Fortunately, this process has not always been put under the sign of an inflexible "either/or." It is the function of the sacraments, and in particular that of penitence, to relieve the man of faith from a terrible tension and allow him to alternate sin with repentance and absolution in an oscillation that scandalized Calvin and Freud as well. Above all, in the eleventh century the Catholic Church had the brilliant idea of inventing, under popular pressure and in response to millenarianism, the notion of purgatory, an enormous waiting room, a third position located between heaven and hell that allowed those whose lives had been mediocre, neither completely good nor completely bad, to erase their debt to God. This posthumous make-up class also gave the living a way of acting on the dead and communicating with them through their prayers. Purgatory not only alleviated the Church's terrible blackmail of the faithful that consisted in subjecting them to a choice between freedom and damnation (we have to remember that hell, in its terrifying, incandescent version, was an invention of the Renaissance and not the Middle Ages). It also set up a whole system for "mitigating punishment," thus introducing into religion the notion of negotiation, which led to all the excesses we know about and provoked the ire of reformers scandalized to see Rome selling indulgences, that is, to see a human institution issuing drafts on eternity and thus, as it were, forcing God's hand. Thanks to purgatory, life on Earth becomes sweeter, more lovable. The idea of the irreversible fades; a sin limited in time ceases to entail an infinite loss. By changing the "geography of the beyond," purgatory leaves a door open on the future and avoids discouragement, it "cools down" human history. As a result of this tranquilizing psychology, the sinner no longer feels hellfire licking at his heels as soon as he does something that is forbidden. Expiation remains possible, and salvation loses the inhumanity given it by dogma. The Reformation itself, despite its doctrinal intransigence, had the paradoxical effect of rehabilitating life on Earth by its effort to incarnate the values of the other world in the here and now. Luther demanded that people foreswear idleness and act in order to please God, arguing that "a good, righteous man does good works" and thus confirms his chances of being saved.
In the same way, in the seventeenth century there developed an accommodating Christianity that did not want to choose heaven over Earth, but rather to couple the two. Far from being incompatible, one follows the other, and Malebranche, rejecting the terms of Pascal's wager, showed that happiness was an ascent from worldly pleasures to celestial joys, in which the soul moves steadily toward final illumination. Whereas others emphasized a rupture, he reestablished a continuity and in a very modern view of religion described man as driven by the same impulse toward eternity and the quest for temporal goods. Now nature and grace collaborate harmoniously in shaping human destinies: a Christian can be a gentleman, combining politeness with piety," and busy himself with everyday tasks without losing sight of the perspective of redemption. Immortality is democratized; it becomes accessible to the multitude. Thus Christianity remains the doctrine of a relative and reasoned devaluation of the world: by considering this life as the site of perdition and salvation, it makes it both an obstacle to and a condition for deliverance and thereby raises it to the status of the sovereign good; it frees us from the body but restores the latter's rights through the doctrine of incarnation. In short, it affirms human autonomy even as it subordinates it to divine transcendence. In both cases, it asks the believer, who is caught between "the perils of enjoyment" and the rejection of "the enchanting and dangerous sweetness of life" (St. Augustine), to accept the world of the senses without idolizing it, without raising mundane things to the rank of absolutes.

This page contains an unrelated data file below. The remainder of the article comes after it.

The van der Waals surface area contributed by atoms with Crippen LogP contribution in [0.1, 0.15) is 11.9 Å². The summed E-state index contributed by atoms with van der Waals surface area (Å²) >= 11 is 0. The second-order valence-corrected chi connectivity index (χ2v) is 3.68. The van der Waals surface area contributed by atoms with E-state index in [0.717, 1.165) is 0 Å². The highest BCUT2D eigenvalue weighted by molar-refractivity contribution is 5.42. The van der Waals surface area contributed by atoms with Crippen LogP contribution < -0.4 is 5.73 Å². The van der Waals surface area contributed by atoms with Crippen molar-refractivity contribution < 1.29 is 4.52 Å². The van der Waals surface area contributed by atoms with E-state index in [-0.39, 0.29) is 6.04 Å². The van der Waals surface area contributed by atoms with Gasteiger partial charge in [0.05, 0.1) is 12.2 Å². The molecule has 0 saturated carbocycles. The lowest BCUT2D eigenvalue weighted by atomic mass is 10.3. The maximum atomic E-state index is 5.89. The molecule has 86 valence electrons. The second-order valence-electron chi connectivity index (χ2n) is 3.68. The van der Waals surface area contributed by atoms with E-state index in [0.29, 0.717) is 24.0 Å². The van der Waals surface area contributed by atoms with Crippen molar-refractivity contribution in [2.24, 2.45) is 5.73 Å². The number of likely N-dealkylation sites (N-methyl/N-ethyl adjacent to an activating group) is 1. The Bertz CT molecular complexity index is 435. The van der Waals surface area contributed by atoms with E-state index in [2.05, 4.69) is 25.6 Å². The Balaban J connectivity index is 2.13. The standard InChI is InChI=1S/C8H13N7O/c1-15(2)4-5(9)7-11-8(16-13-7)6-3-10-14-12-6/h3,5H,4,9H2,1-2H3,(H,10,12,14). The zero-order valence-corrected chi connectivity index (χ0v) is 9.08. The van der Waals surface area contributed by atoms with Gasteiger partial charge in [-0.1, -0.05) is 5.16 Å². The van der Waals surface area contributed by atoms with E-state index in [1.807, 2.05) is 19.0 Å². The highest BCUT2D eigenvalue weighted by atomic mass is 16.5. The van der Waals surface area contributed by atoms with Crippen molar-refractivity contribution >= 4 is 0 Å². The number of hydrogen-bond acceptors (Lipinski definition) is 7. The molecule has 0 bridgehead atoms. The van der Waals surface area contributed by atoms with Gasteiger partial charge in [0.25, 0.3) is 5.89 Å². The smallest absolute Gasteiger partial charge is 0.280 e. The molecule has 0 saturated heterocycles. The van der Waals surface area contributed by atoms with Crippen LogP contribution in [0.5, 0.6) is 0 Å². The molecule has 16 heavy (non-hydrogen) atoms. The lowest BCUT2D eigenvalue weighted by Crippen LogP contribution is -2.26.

Excerpted from Perpetual Euphoria by Pascal Bruckner Copyright © 2000 by Grasset & Fasquelle. Excerpted by permission.
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Introduction: Invisible Penitence 1
Part I: Paradise Is Where I Am 7
Chapter One: Life as a Dream and a Lie 9
Chapter Two: The Golden Age and After? 27
Chapter Three: The Disciplines of Beatitude 39
Part II: The Kingdom of the Lukewarm, or The Invention of Banality 67
Chapter Four: The Bittersweet Saga of Dullness 69
Chapter Five: The Extremists of Routine 84
Chapter Six: Real Life Is Not Absent 106
Part III: The Bourgeoisie, or The Abjection of Well-Being 129
Chapter Seven: "The Fat, Prosperous Elevation of the Average, the Mediocre" 131
Chapter Eight: What Is Happiness for Some Is Kitsch for Others 149
Chapter Nine: If Money Doesn't Make You Happy, Give It Back! 163
Part IV: Unhappiness Outlawed? 181
Chapter Ten: The Crime of Suffering 183
Chapter Eleven: Impossible Wisdom 206
Conclusion: Madame Verdurin's Croissant 227
Posted July 4, 2011
No text was provided for this review.
Posted February 4, 2013
No text was provided for this review.